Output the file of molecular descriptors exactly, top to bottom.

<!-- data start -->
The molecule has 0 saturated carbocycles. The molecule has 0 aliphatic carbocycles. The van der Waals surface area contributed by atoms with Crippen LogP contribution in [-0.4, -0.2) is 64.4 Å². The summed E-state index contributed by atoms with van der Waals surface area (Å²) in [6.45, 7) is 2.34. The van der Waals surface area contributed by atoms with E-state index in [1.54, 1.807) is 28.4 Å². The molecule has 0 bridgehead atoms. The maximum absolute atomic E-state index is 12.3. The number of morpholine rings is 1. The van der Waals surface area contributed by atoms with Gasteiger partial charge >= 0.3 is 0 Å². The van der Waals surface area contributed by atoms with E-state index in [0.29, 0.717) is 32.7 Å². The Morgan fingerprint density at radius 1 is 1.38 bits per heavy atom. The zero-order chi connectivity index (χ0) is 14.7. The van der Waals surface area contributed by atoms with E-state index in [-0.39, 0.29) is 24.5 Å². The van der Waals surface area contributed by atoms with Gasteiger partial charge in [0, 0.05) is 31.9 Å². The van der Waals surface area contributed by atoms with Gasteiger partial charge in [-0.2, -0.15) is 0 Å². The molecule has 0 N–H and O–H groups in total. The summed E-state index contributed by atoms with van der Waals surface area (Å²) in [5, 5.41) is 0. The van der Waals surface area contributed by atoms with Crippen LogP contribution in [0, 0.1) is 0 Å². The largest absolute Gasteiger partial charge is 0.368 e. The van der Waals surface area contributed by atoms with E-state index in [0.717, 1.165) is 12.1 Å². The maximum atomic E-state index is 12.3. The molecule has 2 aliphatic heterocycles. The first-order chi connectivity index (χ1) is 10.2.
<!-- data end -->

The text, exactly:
The molecule has 0 saturated carbocycles. The molecule has 0 aliphatic carbocycles. The van der Waals surface area contributed by atoms with Crippen LogP contribution in [-0.4, -0.2) is 64.4 Å². The summed E-state index contributed by atoms with van der Waals surface area (Å²) in [6.45, 7) is 2.34. The van der Waals surface area contributed by atoms with E-state index in [1.54, 1.807) is 28.4 Å². The molecule has 0 bridgehead atoms. The maximum absolute atomic E-state index is 12.3. The number of morpholine rings is 1. The van der Waals surface area contributed by atoms with Gasteiger partial charge >= 0.3 is 0 Å². The van der Waals surface area contributed by atoms with E-state index in [0.29, 0.717) is 32.7 Å². The Morgan fingerprint density at radius 1 is 1.38 bits per heavy atom. The zero-order chi connectivity index (χ0) is 14.7. The van der Waals surface area contributed by atoms with E-state index in [-0.39, 0.29) is 24.5 Å². The van der Waals surface area contributed by atoms with Gasteiger partial charge in [0, 0.05) is 31.9 Å². The van der Waals surface area contributed by atoms with Gasteiger partial charge in [-0.2, -0.15) is 0 Å². The molecule has 0 N–H and O–H groups in total. The summed E-state index contributed by atoms with van der Waals surface area (Å²) in [5, 5.41) is 0. The van der Waals surface area contributed by atoms with Crippen LogP contribution in [0, 0.1) is 0 Å². The largest absolute Gasteiger partial charge is 0.368 e. The van der Waals surface area contributed by atoms with E-state index in [0.717, 1.165) is 12.1 Å². The maximum atomic E-state index is 12.3. The molecule has 2 aliphatic heterocycles. The first-order chi connectivity index (χ1) is 10.2.